Housing conditions in sub-Saharan Africa have improved dramatically since 2000, but nearly half the urban population still lives in slums, according to a major new study published on Wednesday.
Research in Nature magazine found the proportion of homes that met United Nations criteria for building standards, living space per person, water and sanitation had more than doubled between 2000 and 2015 to 23 percent.
But it estimated that 53 million urban Africans still lived in slum conditions in 2015, putting them at greater risk of mental health problems, respiratory and diarrhoeal disease and vector-borne diseases such as malaria.
Lead author Lucy Tusting of the London School of Hygiene and Tropical Medicine said the results were a “crucial step” towards achieving key U.N. development goals.
“This research provides the first accurate data on housing conditions across both urban and rural sub-Saharan Africa, showing dramatic improvements since 2000 but an unacceptable persistence of urban unimproved housing in 2015,” she said.
“It also provides robust baseline data on African housing conditions for the U.N. Sustainable Development Goals, highlighting the housing needs of millions of Africans,” she told the Thomson Reuters Foundation by email.
The study looked at about 662,000 houses in 32 countries over 15 years, using national surveys.
Africa’s urban population is expected to triple in the next 50 years, according to the U.N., which has set the goal of ensuring everyone has access to adequate, safe and affordable housing and basic services by 2030.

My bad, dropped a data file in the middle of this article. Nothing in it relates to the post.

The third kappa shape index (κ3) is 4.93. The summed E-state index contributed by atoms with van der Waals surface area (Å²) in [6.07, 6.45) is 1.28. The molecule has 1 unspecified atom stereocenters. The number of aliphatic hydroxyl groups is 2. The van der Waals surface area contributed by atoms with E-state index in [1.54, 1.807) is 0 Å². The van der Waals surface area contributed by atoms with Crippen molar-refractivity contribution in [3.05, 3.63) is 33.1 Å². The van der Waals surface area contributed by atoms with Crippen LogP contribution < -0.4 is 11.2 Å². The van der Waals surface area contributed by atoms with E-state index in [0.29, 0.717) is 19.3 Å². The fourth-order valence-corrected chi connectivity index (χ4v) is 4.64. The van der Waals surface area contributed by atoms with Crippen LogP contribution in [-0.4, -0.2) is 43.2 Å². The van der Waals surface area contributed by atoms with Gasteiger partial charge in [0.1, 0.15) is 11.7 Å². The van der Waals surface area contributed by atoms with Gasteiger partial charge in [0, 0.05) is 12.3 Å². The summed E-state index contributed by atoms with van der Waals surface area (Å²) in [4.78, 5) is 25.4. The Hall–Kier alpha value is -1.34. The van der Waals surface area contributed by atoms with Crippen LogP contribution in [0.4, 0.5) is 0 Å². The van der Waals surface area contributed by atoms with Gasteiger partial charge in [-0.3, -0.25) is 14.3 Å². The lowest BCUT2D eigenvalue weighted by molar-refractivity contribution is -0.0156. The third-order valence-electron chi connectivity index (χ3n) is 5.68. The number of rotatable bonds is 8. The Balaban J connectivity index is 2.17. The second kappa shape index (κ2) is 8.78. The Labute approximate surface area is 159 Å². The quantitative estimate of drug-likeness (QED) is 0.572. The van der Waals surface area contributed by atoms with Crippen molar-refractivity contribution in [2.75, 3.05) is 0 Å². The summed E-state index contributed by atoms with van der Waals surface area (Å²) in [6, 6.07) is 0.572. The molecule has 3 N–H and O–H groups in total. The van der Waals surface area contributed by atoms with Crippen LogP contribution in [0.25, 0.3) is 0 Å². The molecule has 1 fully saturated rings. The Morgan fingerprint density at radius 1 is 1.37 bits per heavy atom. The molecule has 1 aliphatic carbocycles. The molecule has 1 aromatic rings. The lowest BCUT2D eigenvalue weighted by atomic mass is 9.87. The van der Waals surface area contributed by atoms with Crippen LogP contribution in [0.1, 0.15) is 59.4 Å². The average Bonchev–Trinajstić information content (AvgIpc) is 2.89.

Senior author Samir Bhatt from the MRC Centre for Global Infectious Disease Analysis at Imperial College in London said the findings showed that poor sanitation remained commonplace across much of sub-Saharan Africa, hampering progress.
“Our study demonstrates that people are widely investing in their homes, but there is also an urgent need for governments to help improve water and sanitation infrastructure,” he said.
The study found 47 percent of people in urban sub-Saharan Africa still lived in slum-like housing, meaning it was overcrowded, lacked good water or good sanitation, or was badly constructed.
It found poor sanitation – a key contributor to disease – accounted for much of the substandard housing in the region, where 90 percent of the world’s malaria cases occur according to the U.N. children’s agency.
Tusting said improving housing and sanitation was an effective means of reducing transmission of diseases such as malaria, dengue, chikungunya, yellow fever and Zika virus.
“But it is important that health specialists work closely with urban planners, engineers and governments to help achieve that,” she added.
This article was written by Kim Harrisberg and edited by Claire Cozens for the Thomson Reuters Foundation, the charitable arm of Thomson Reuters, that covers humanitarian news, women’s rights, trafficking, property rights, climate change and resilience.